Organizations Appear More Unethical than Individuals
Both individuals and organizations can (and do) engage in unethical behaviors. Across six experiments, we examine how people’s ethical judgments are affected by whether the agent engaging in unethical action is a person or an organization. People believe organizations are more unethical than individuals, even when both agents engage in identical behaviors (Experiments 1–2). Using both mediation (Experiments 3a–3b) and moderation (Experiment 4) analytical approaches, we find that this effect is explained by people’s beliefs that organizations produce more harm when behaving unethically, even when they do not, as well as people’s perceptions that organizations are relatively more blameworthy agents. We then explore how these judgments manifest across different kinds of organizations (Experiment 5) as well as how they produce discrepant punishments following ethically questionable business activities (Experiment 6). Although society and the law often treat individuals and organizations as equivalent, people believe for-profit organizations’ behaviors are less ethical than identical individual behaviors. We discuss the ethical implications of this discrepancy, as well as additional implications concerning reputation management, punishment, and signaling in organizational contexts.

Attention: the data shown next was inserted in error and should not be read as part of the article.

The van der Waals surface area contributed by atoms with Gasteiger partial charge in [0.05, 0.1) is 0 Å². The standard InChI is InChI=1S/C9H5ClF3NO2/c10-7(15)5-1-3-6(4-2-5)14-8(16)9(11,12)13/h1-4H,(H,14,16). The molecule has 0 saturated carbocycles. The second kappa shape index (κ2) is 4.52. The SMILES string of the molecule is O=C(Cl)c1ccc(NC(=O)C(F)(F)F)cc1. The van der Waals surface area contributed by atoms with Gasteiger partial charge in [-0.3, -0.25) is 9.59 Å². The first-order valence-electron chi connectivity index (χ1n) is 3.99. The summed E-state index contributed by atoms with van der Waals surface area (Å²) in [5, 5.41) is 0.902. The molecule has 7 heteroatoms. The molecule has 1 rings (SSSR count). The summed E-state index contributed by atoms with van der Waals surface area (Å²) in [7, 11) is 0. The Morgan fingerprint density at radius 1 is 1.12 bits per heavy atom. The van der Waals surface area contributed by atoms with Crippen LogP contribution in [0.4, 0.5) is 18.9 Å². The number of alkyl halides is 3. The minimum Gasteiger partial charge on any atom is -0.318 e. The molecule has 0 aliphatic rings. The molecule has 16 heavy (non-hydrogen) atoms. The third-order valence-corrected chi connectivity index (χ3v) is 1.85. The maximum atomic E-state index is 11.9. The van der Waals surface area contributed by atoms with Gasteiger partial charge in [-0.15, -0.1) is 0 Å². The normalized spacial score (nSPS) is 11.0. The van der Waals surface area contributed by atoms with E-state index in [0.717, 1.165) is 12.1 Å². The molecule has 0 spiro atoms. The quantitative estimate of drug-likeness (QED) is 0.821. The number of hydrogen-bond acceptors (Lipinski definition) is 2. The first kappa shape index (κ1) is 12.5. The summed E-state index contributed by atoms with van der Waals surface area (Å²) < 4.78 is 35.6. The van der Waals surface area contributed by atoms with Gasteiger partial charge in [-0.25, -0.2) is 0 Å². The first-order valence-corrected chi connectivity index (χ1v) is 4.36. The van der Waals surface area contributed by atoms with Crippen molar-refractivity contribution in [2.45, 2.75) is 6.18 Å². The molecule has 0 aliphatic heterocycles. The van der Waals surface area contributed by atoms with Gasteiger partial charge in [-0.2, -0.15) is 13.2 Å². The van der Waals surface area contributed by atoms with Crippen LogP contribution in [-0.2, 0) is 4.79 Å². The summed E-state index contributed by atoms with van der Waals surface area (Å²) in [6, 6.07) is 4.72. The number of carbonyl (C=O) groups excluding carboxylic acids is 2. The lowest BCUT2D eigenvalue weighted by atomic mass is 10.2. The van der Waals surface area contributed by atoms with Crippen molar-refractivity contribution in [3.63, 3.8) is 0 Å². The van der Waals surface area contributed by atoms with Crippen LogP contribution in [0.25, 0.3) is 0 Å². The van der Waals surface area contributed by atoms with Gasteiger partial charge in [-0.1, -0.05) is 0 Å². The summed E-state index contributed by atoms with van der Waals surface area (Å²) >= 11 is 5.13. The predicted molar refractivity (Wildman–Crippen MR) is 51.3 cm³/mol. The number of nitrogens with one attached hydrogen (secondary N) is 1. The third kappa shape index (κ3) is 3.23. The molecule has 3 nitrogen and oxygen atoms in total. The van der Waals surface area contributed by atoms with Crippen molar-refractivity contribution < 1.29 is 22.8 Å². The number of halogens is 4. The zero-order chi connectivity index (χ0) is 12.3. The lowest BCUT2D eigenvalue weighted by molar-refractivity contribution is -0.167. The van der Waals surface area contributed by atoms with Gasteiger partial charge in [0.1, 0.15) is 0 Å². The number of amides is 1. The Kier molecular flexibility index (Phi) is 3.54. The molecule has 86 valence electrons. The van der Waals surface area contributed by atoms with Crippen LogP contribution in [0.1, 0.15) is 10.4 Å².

KeywordsCorporate personhood Punishment Organizations
Compliance with Ethical Standards
Conflict of interest
All authors declare that they have no conflict of interest.
This article does not contain any studies with animals performed by any of the authors. All procedures performed in studies involving human participants were in accordance with the ethical standards of an institutional a research committee and with the 1964 Declaration of Helsinki and its later amendments or comparable ethical standards. Informed consent was obtained from all individual participants in these experiments.
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